Residential demolition can be a dirty, dusty and sometimes dangerous job. Here is a list of the basic safety precautions required to keep you safe while performing any kind of demolition work. It’s a long list but these are not optional items – they need to be addressed every time (and you probably should read them). If in doubt, contact your local health department or OSHA office for clarification on any requirement which may not be specifically listed here.
Use PPE (Personal Protective Equipment)
Always wear a respirator when working with dust. Dust particles are too small to be seen by the unaided eye and they can cause permanent lung damage if inhaled. Asbestos is particularly dangerous since its effects can take decades to manifest themselves after initial contact (you also do not want asbestos fibers lodging in your lungs for several years). A filtered Respirator rated for dust work is best. They come with either foam or rubber pre-filters which must be changed frequently (every few hours) depending on how dusty or dirty the work is.
Safety Glasses and Goggles
Use Safety glasses or goggles to protect your eyes while working on any demolition project. This goes without saying but it’s still required under OSHA regulations (and common sense). Don’t assume that goggles can always prevent particles from entering your eyes – some will get by even the most secure fitting pair of safety glasses or goggles. That means you should also wear face shields if there is a possibility of small debris like wood splinters getting in your eye during the course of your work. Eye protection shouldn’t be considered optional for this type of work. It prevents potentially serious damage to your eyes in a very short amount of time and it’s a requirement in most states (even if they call them safety glasses).
Wear protective clothing when necessary. Respirators, goggles or safety glasses will do little to prevent injury from flying debris coming from demolishing materials such as brick, stone or concrete. If you’re working with such materials then wear long pants and long sleeves that cover your forearms and hands – refer to OSHA’s publication titled “Personal Protective Equipment” for more information about the specific type of gear you should wear while doing demolition work. Under no circumstances should you go into a job site wearing shorts and ordinary work gloves which offer little protection against sharp or rough surfaces.
Building Collapse Rescue Procedures
Before beginning any demolition project that could endanger anyone working below your work area you should have a means of warning others in the building about what you’re doing and how they can evacuate if necessary. To do this, tie off a length of strong string to something secure at one end (make sure it’s directly above where you’ll be working) and leave enough slack so that it will drop down between two objects which are placed at least 6 inches apart. Tie another length of string at the other end, which is long enough to drop all the way down to ground level – then tie something heavy on the end of it like a metal washer or nut. Drop down your string when you reach the top of the wall or ceiling that needs to be removed.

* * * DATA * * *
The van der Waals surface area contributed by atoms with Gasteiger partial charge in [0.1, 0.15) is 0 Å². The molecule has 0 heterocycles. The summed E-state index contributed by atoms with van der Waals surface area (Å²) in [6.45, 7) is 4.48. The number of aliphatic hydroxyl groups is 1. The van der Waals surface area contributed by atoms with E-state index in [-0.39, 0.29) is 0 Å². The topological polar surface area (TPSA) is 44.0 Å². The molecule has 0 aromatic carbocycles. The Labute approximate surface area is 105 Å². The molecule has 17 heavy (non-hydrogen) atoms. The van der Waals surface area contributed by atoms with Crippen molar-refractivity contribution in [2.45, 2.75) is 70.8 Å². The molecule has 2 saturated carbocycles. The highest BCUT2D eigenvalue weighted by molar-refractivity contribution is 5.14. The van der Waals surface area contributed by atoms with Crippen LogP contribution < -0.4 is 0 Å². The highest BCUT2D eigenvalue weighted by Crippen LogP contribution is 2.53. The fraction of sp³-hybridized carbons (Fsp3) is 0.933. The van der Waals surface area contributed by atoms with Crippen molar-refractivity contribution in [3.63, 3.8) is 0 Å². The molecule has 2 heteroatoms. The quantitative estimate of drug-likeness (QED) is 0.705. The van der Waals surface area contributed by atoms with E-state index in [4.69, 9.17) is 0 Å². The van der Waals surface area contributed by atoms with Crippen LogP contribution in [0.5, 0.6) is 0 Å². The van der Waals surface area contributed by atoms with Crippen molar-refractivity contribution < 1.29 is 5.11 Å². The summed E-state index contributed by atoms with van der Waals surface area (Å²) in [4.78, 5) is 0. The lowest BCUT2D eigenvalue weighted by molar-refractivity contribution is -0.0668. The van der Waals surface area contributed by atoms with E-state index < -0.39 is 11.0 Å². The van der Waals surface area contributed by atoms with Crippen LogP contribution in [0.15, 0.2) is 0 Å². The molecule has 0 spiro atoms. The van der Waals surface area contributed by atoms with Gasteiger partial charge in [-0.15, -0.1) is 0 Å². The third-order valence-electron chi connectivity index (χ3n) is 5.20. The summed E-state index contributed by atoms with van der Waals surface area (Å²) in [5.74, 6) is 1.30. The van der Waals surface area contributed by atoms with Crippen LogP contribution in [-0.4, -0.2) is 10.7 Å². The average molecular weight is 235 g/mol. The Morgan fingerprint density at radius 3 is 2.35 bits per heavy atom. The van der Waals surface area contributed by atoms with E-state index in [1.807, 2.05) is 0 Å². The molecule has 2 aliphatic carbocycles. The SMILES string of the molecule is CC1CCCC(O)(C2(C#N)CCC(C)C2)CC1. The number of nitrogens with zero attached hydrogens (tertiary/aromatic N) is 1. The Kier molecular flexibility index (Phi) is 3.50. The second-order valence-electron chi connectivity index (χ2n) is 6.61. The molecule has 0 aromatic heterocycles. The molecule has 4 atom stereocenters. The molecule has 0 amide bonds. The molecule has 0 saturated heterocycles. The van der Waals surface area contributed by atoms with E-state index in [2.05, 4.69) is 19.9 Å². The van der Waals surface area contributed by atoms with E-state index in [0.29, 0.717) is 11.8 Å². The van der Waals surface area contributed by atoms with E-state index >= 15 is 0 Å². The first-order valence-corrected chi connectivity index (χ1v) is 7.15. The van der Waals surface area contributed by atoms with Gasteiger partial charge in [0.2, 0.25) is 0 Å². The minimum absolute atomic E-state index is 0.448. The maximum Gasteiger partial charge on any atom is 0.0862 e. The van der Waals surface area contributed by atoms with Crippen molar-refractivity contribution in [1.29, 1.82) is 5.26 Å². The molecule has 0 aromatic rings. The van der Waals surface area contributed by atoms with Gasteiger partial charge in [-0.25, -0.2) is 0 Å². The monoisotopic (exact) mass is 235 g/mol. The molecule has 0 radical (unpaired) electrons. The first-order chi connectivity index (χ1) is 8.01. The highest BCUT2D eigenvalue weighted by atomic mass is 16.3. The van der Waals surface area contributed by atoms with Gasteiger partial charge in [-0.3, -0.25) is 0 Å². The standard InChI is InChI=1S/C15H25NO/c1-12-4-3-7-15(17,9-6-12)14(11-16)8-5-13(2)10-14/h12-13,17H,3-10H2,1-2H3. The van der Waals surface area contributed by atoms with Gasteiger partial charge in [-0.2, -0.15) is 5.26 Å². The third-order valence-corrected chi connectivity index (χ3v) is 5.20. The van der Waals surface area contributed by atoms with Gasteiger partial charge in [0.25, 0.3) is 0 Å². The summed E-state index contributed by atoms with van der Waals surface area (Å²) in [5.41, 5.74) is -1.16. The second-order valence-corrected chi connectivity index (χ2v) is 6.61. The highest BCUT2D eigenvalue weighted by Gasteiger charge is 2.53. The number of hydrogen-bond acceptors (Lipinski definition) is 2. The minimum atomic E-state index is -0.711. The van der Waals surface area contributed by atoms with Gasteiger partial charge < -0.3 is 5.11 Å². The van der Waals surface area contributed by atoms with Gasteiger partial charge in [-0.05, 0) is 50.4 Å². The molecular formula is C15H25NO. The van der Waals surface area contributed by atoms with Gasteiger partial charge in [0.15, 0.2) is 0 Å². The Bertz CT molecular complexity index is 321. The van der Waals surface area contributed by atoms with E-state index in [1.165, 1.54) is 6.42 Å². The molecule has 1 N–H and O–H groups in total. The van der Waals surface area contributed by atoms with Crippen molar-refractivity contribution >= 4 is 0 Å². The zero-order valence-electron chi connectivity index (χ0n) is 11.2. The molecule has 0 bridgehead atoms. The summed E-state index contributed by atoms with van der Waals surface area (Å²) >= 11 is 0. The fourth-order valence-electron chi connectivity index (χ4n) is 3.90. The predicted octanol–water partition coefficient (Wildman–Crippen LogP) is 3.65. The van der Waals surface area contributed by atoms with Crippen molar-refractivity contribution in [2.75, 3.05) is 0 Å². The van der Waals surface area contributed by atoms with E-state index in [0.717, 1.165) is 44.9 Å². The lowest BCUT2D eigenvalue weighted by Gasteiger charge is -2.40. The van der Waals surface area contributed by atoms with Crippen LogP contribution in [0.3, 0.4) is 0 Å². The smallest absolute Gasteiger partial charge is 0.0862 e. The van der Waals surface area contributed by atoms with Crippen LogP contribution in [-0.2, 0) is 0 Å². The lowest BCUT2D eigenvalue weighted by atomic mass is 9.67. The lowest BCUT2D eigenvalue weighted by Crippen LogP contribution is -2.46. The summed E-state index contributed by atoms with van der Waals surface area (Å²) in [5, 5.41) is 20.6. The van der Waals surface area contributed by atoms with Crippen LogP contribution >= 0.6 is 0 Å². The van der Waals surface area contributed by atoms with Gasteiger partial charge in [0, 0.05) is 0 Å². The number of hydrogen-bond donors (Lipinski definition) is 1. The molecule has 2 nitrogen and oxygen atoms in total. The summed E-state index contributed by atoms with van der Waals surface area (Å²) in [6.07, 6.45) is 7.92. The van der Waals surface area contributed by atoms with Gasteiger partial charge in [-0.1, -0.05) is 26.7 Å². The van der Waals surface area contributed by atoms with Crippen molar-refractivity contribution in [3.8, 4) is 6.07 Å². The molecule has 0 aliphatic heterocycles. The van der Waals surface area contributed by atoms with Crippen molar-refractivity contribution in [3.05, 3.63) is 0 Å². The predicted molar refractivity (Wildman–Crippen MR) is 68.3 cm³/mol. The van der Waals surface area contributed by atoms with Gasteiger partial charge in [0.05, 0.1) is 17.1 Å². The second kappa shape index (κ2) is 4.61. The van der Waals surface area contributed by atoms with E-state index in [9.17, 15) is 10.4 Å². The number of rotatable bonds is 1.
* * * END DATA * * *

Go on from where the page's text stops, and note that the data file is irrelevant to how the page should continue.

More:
Avoid Toxins in The Air
If demolition operations will occur in close proximity to areas where there are people, shut off fans that would allow dust from above or below your work area into occupied spaces. Close outside doors and windows if possible, but be aware that high winds may cause a problem for you. Usually it is better to leave them open so you can hear any warning sounds from traffic etc. This should not be done if your work area will release dangerous materials such as asbestos fibers which have been banned for many years. Under no circumstances should fresh air be allowed to pass into a work area where asbestos, lead dust or any other toxic material has been disturbed.
The Job Site itself should also have adequate ventilation. You don’t want to make the mess worse without creating an additional hazard by trapping dust and fumes inside your work area. Fans can be used but they must be fitted with HEPA filters which trap particulate matter down to 0.3 microns in size (that’s 1/300th the diameter of human hair). Dust and debris will settle over time so it’s a good idea to place fans up high on supports which allow you to raise them as the job progresses and materials are removed from surfaces below them. However, these types of fans which blow air directly into the air are not very effective. The best approach is an air duct which draws exhaust air out of your working area to a point outside the building, away from occupied spaces.